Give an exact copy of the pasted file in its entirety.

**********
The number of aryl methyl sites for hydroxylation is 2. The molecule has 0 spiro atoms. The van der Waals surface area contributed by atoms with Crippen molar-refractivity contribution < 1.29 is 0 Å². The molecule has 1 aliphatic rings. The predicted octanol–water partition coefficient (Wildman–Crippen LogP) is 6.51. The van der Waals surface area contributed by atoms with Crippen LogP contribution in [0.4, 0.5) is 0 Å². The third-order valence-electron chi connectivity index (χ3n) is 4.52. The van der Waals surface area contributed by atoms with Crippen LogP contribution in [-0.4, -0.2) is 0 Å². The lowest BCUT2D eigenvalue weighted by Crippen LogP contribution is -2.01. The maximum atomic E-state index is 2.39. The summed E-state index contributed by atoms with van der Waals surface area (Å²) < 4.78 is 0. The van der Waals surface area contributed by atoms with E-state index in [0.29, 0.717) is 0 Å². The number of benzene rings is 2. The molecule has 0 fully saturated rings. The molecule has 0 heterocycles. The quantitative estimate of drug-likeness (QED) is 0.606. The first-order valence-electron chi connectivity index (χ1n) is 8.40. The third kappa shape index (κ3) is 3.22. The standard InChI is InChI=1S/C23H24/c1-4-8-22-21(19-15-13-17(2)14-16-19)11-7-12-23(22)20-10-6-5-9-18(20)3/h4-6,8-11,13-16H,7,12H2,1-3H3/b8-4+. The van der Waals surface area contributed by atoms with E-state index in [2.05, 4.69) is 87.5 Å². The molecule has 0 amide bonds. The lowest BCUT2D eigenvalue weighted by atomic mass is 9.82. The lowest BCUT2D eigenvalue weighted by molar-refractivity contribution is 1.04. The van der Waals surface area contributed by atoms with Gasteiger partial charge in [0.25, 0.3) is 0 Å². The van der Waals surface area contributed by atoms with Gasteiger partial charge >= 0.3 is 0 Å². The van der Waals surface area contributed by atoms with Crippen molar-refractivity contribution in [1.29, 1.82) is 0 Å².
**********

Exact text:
The number of aryl methyl sites for hydroxylation is 2. The molecule has 0 spiro atoms. The van der Waals surface area contributed by atoms with Crippen molar-refractivity contribution < 1.29 is 0 Å². The molecule has 1 aliphatic rings. The predicted octanol–water partition coefficient (Wildman–Crippen LogP) is 6.51. The van der Waals surface area contributed by atoms with Crippen LogP contribution in [0.4, 0.5) is 0 Å². The third-order valence-electron chi connectivity index (χ3n) is 4.52. The van der Waals surface area contributed by atoms with Crippen LogP contribution in [-0.4, -0.2) is 0 Å². The lowest BCUT2D eigenvalue weighted by Crippen LogP contribution is -2.01. The maximum atomic E-state index is 2.39. The summed E-state index contributed by atoms with van der Waals surface area (Å²) < 4.78 is 0. The van der Waals surface area contributed by atoms with E-state index in [0.29, 0.717) is 0 Å². The number of benzene rings is 2. The molecule has 0 fully saturated rings. The molecule has 0 heterocycles. The quantitative estimate of drug-likeness (QED) is 0.606. The first-order valence-electron chi connectivity index (χ1n) is 8.40. The third kappa shape index (κ3) is 3.22. The standard InChI is InChI=1S/C23H24/c1-4-8-22-21(19-15-13-17(2)14-16-19)11-7-12-23(22)20-10-6-5-9-18(20)3/h4-6,8-11,13-16H,7,12H2,1-3H3/b8-4+. The van der Waals surface area contributed by atoms with E-state index in [2.05, 4.69) is 87.5 Å². The molecule has 0 amide bonds. The lowest BCUT2D eigenvalue weighted by atomic mass is 9.82. The lowest BCUT2D eigenvalue weighted by molar-refractivity contribution is 1.04. The van der Waals surface area contributed by atoms with Gasteiger partial charge in [0.25, 0.3) is 0 Å². The van der Waals surface area contributed by atoms with Gasteiger partial charge >= 0.3 is 0 Å². The van der Waals surface area contributed by atoms with Crippen molar-refractivity contribution in [1.29, 1.82) is 0 Å².